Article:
Left-handed pitching prospect Angel Perdomo made a strong first impression with the Milwaukee Brewers last spring. After seven seasons of pitching in the low minors for the Toronto Blue Jays, the lanky southpaw inked a minor league pact with the Brew Crew that included an invitation to big league camp in Maryvale, Arizona. He continued that positive momentum into a strong season for two affiliates in 2019, making both his Double-A and Triple-A debuts after never advancing past A-ball with Toronto. Milwaukee’s brain trust was apparently impressed with the developmental progress Perdomo made during the season, because this morning the club announced that the pitcher’s contract had been purchased and that he was added to the 40-man roster.
LHP Angel Perdomo has been selected from Triple-A San Antonio.— Milwaukee Brewers (@Brewers) November 2, 2019
The 40-man roster now stands at 32. pic.twitter.com/G98r0ZHrin
Though he’s considered a veteran in the minor leagues, Perdomo won’t turn 26 until next May after originally signing with Toronto as an international free agent when he was a teenager. He pitched predominantly as a starter in the minors for the Jays but the Brewers converted him to a full-time relief pitcher in 2019. He thrived working in shorter stints, which allowed him to better leverage his high-octane stuff and befuddle opposing batters.
In seven appearances and 15.1 innings for the Shuckers, Perdomo yielded only two runs while punching out 21 batters. He didn’t prevent runs quite as well in the hitter-friendly Pacific Coast League, working to a 5.17 ERA across 54.0 innings. But he did punch out 86 hitters while allowing only a .230 opponent batting average (despite a hard-luck .355 BABIP). Deserved Run Average believed that his production in Triple-A was still well above-average, giving him an 85 DRA- in 40 games at the level.
Using a mid-90s fastball and slider, Perdomo set a new full-season high with 13.9 K/9 across his 69.1 combined innings. But like many tall pitchers (he’s 6’6”), the left-hander can struggle to keep his delivery on track and loses the strike zone at times. He issued 46 walks for 6.0 BB/9 between the two levels and will have to shore up his control in order to maximize his value at the highest level. But when you are able miss bats like Perdomo can, pinpoint command isn’t exactly necessary in order to succeed. Perdomo worked more than one inning in 24 of his 47 appearances and could have the potential to be a dynamic multi-inning reliever in the big leagues.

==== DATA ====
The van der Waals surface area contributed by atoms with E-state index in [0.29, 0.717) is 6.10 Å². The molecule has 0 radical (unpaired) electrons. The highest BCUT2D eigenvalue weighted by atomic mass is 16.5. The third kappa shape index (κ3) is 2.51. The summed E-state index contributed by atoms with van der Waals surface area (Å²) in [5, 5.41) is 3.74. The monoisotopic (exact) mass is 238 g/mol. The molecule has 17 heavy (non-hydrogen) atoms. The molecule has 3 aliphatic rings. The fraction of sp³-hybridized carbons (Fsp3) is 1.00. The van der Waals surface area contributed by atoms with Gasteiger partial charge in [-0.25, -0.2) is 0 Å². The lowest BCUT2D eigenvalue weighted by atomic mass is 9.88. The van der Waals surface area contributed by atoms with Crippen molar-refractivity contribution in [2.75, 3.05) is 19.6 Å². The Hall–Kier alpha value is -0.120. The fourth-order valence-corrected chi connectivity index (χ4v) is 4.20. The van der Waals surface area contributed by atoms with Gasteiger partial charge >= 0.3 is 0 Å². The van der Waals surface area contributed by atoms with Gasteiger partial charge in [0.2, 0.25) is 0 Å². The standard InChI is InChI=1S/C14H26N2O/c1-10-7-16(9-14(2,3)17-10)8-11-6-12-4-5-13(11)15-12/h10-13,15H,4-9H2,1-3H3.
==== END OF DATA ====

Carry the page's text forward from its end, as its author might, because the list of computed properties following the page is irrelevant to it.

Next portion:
Based on his previous contract and service time, Perdomo would have been able to become a minor league free agent this week. David Stearns and company did not allow that to happen, though, retaining him in a similar fashion to how they kept Tyrone Taylor in the organization last season. (Perhaps Slingin’ Stearns read our recent post advocating for Perdomo to be re-signed). He will begin 2020 with a full slate of minor league options.
After shedding nine players from the previously full 40-man yesterday with free agency announcements, the roster now stands at 32 with the additional of Perdomo. Corey Knebel and Bobby Wahl still need to be activated off the 60-day IL, too, and they will once again count against the 40-man once that happens.
Statistics courtesy of Fangraphs, Baseball-Reference, and Baseball Prospectus